High school staff allowed to carry guns in 3 California districts

KINGSBURG, Calif. -- The new school year starts with a big question at one central California high school and the question is: Who is carrying a gun?

Kingsburg High School near Fresno is now one of three school districts in the state where staff members are allowed to carry a gun. Earlier this year, the district approved allowing up to five school personnel to be armed.

The district has limited it to no more than five and the weapons, along with their identities, must be concealed.

The 1,000 students at Kingsburg High are being protected by up to five secretly armed teachers or staff members and School Superintendent Randy Morris is behind the plan.

"We want to protect our students and staff and our school community," Morris said.

Only employees who have Concealed Carry Weapons Permits issued by the Sheriff's Department and have undergone training and personnel evaluations are allowed to be armed and they could take action before police arrive in the event of danger.

"We are not trying to take the place of law enforcement officials who spend hours upon hours training for these situations," Morris said. "All we are trying to do is limit or eliminate actual casualties during that response time."

School senior Richard Schoelles is okay with having armed staff at the school.

"I feel like it if it makes most people feel safer then it's a good thing," he said. "I mean if there is a shooting they can be stopped so I don't think it's a bad thing."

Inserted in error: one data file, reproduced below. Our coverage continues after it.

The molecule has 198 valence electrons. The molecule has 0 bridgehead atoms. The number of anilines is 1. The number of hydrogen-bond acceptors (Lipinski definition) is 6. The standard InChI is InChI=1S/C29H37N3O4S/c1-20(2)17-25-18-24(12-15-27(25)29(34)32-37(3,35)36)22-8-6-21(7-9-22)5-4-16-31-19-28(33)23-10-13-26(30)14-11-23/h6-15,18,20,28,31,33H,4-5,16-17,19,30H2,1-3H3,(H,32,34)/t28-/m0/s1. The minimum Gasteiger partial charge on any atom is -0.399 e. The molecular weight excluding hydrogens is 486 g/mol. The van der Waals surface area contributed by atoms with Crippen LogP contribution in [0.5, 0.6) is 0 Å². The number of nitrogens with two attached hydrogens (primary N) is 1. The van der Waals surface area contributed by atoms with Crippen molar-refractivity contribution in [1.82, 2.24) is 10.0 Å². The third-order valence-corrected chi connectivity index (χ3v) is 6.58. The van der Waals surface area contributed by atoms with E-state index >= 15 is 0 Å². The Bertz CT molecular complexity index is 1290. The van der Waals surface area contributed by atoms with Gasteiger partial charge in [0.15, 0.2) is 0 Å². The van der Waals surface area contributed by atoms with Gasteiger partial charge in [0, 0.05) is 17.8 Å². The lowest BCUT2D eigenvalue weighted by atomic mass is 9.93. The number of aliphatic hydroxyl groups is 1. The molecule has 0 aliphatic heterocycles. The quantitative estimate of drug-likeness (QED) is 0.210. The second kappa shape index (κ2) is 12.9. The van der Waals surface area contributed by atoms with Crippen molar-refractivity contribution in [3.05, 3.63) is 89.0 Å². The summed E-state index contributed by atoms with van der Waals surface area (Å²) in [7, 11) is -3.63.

Recent graduate Thomas Osten is okay with the policy but said it might not work.

"If someone really wants to do something bad at the school they are going to do it either way and having teachers carry guns, well it could protect the students, but it could be a negative effect," he said. "Because if the guy doesn't know how to shoot and he gets shot, someone could take the gun and use that as well."

Jason Coddington has two daughters at Kingsburg High.

"Kingsburg doesn't sound like the kind of town where something bad like that could happen," he said. "But I think they say that about other towns that it's happened. I would say its probably okay with me to have them carry."

Kingsburg is a quiet town of 11,000 and lifelong resident Ingrid Schwedler knows times have changed and supports having guns on campus.

"We've come to the point in the way we live that we need protection if they know how to use the guns," she said.
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